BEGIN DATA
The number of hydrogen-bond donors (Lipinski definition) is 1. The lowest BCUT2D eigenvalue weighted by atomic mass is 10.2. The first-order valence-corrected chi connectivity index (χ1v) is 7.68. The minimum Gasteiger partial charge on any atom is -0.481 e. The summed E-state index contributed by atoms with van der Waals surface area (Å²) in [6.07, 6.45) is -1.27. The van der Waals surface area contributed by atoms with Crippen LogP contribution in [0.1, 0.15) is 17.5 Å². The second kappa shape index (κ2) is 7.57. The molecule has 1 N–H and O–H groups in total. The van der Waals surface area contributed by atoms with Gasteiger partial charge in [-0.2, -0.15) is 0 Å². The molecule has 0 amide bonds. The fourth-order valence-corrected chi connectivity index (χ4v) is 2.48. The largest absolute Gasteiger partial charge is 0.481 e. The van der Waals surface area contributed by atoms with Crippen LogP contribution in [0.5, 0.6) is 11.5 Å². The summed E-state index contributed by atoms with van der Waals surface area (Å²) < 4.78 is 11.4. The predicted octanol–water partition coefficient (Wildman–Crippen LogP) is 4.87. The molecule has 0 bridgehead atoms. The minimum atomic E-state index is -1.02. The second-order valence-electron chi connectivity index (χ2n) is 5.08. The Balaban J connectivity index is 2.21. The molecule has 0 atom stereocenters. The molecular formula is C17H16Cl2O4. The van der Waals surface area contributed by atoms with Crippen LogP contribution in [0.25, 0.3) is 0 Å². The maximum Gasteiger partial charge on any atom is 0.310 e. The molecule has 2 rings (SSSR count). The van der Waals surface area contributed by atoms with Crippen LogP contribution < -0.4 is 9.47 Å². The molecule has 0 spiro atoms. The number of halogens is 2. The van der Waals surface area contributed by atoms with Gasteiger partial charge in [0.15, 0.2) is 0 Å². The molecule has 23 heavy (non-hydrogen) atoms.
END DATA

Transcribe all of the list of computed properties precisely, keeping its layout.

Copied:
The number of hydrogen-bond donors (Lipinski definition) is 1. The lowest BCUT2D eigenvalue weighted by atomic mass is 10.2. The first-order valence-corrected chi connectivity index (χ1v) is 7.68. The minimum Gasteiger partial charge on any atom is -0.481 e. The summed E-state index contributed by atoms with van der Waals surface area (Å²) in [6.07, 6.45) is -1.27. The van der Waals surface area contributed by atoms with Crippen LogP contribution in [0.1, 0.15) is 17.5 Å². The second kappa shape index (κ2) is 7.57. The molecule has 1 N–H and O–H groups in total. The van der Waals surface area contributed by atoms with Gasteiger partial charge in [-0.2, -0.15) is 0 Å². The molecule has 0 amide bonds. The fourth-order valence-corrected chi connectivity index (χ4v) is 2.48. The largest absolute Gasteiger partial charge is 0.481 e. The van der Waals surface area contributed by atoms with Crippen LogP contribution in [0.5, 0.6) is 11.5 Å². The summed E-state index contributed by atoms with van der Waals surface area (Å²) < 4.78 is 11.4. The predicted octanol–water partition coefficient (Wildman–Crippen LogP) is 4.87. The molecule has 0 bridgehead atoms. The minimum atomic E-state index is -1.02. The second-order valence-electron chi connectivity index (χ2n) is 5.08. The Balaban J connectivity index is 2.21. The molecule has 0 atom stereocenters. The molecular formula is C17H16Cl2O4. The van der Waals surface area contributed by atoms with Crippen LogP contribution in [0.25, 0.3) is 0 Å². The maximum Gasteiger partial charge on any atom is 0.310 e. The molecule has 2 rings (SSSR count). The van der Waals surface area contributed by atoms with Crippen LogP contribution < -0.4 is 9.47 Å². The molecule has 0 spiro atoms. The number of halogens is 2. The van der Waals surface area contributed by atoms with Gasteiger partial charge in [0.15, 0.2) is 0 Å². The molecule has 23 heavy (non-hydrogen) atoms.